Confirmation hearings will begin on Monday, March 21 for U.S. Supreme Court nominee Ketanji Brown Jackson, and University of Southern Mississippi Professor Dr. Troy Gibson anticipates another contentious, partisan battle.
Brown Jackson will appear before the Senate Judiciary Committee to answer questions from Democratic and Republican senators. When President Joe Biden announced his selection last month, she became the first Black woman nominated to the nation’s highest court.
Former President Donald Trump had the rare opportunity to nominate three justices – Neil Gorsuch, Brett Kavanaugh, and Amy Coney Barrett – during his one term in office. All three earned narrow Senate confirmation, but not without highly emotional rhetoric from both sides of the political aisle.
“The nomination process will be contentious, at least on the surface,” said Gibson, Associate Professor of Political Science at USM. “When personal ideology was introduced as a relevant factor in the nomination process, starting with the confirmation hearings of Robert Bork (1987), the process became much more partisan. Republicans will likely pay Democrats back for the previous three nominations.”
Brown Jackson currently serves as a judge on the United States Court of Appeals, District of Columbia Circuit. She graduated magna cum laude from Harvard University, then attended Harvard Law School, where she graduated cum laude and was an editor of the Harvard Law Review. She also served as a law clerk for Supreme Court Justice Stephen Breyer, whose retirement announcement earlier this year paved the way for Brown Jackson’s nomination.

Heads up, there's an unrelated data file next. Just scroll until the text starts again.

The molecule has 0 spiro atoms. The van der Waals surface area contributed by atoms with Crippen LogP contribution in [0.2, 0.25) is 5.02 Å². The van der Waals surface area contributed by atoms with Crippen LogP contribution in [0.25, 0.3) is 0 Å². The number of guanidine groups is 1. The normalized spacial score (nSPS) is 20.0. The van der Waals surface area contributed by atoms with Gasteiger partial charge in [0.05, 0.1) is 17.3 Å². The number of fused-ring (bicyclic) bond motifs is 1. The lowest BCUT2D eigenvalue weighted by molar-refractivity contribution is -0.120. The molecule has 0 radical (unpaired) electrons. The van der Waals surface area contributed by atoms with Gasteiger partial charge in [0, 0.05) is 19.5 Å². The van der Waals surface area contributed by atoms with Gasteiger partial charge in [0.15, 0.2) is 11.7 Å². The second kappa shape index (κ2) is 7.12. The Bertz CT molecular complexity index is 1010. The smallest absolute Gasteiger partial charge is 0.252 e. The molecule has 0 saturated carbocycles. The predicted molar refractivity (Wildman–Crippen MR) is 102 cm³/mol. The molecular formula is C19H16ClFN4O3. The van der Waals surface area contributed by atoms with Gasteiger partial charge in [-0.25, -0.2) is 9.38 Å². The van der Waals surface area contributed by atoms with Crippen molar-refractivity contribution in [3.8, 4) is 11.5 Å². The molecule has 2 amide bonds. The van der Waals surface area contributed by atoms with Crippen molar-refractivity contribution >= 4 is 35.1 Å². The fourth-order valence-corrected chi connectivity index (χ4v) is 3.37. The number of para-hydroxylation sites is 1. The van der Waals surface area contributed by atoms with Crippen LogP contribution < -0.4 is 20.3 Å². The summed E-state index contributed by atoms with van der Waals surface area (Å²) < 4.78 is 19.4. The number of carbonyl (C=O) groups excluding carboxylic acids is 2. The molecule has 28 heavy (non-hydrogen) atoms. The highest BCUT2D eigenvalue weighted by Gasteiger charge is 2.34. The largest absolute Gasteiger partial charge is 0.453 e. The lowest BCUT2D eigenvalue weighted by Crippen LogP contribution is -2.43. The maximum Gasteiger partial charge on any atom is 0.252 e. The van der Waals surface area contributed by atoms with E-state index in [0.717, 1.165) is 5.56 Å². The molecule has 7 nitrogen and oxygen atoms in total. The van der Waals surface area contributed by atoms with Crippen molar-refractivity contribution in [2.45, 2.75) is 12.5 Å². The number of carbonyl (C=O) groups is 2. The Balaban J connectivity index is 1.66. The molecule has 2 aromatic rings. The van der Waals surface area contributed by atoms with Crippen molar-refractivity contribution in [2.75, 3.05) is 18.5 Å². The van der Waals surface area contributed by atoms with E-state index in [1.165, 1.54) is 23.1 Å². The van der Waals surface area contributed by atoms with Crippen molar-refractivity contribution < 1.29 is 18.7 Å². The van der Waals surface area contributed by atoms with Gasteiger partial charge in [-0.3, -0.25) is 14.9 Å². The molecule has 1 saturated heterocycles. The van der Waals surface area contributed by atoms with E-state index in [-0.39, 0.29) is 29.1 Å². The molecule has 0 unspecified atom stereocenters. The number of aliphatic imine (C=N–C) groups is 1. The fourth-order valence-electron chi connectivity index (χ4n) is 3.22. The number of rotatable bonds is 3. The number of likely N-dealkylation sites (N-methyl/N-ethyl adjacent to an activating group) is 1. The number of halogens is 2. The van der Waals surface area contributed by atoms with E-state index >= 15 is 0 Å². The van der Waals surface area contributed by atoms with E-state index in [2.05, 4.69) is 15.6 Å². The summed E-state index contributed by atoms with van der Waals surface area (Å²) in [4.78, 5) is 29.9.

Though few Republican senators have yet to voice strong opposition to Brown Jackson, Senate Judiciary Committee member Sen. Josh Hawley, R-Mo., has indicated that he will not shy from criticizing Jackson, accusing her of taking a soft approach on sex offenders. When the Senate confirmed Coney Barrett’s nomination in October 2020, not a single Democrat among the 47 voted in her favor. She was confirmed by a vote of 52-48 – with Republican Sen. Susan Collins voting against the nomination.
Gibson notes that scholars are not in complete agreement on why today’s primary political parties have become so polarized.
“Some say that that there is a demographic shift underneath polarization, based on class, urbanization, and race,” said Gibson. “Others argue that the source is more philosophical in nature or even religious in nature, with a growing divide between those with a worldview rooted in transcendent and objective truth with an eye toward another world to come or spiritual reality, and those with a worldview rooted in an immanent frame of reference, focusing on the here and now and the material world alone.”
As Gibson points out, the parties have more or less “taken sides” on this question over the decades.
Trump’s three confirmed nominees created a conservative majority on the high court. Brown Jackson would take the seat of liberal Justice Breyer. In recent years, Democrats have called for an expansion of the court from its current nine justices to 13. Gibson expressed doubt that the process known as “packing the court” will happen anytime soon.
“There is a widespread consensus that court packing schemes seriously undermine the court’s integrity, independence, and coequal status in our constitutional system,” said Gibson. “I think that the threats to pack the court are mostly empty. Nevertheless, in an age of partisan polarization, political winning in the short term often trumps long-term political principles.”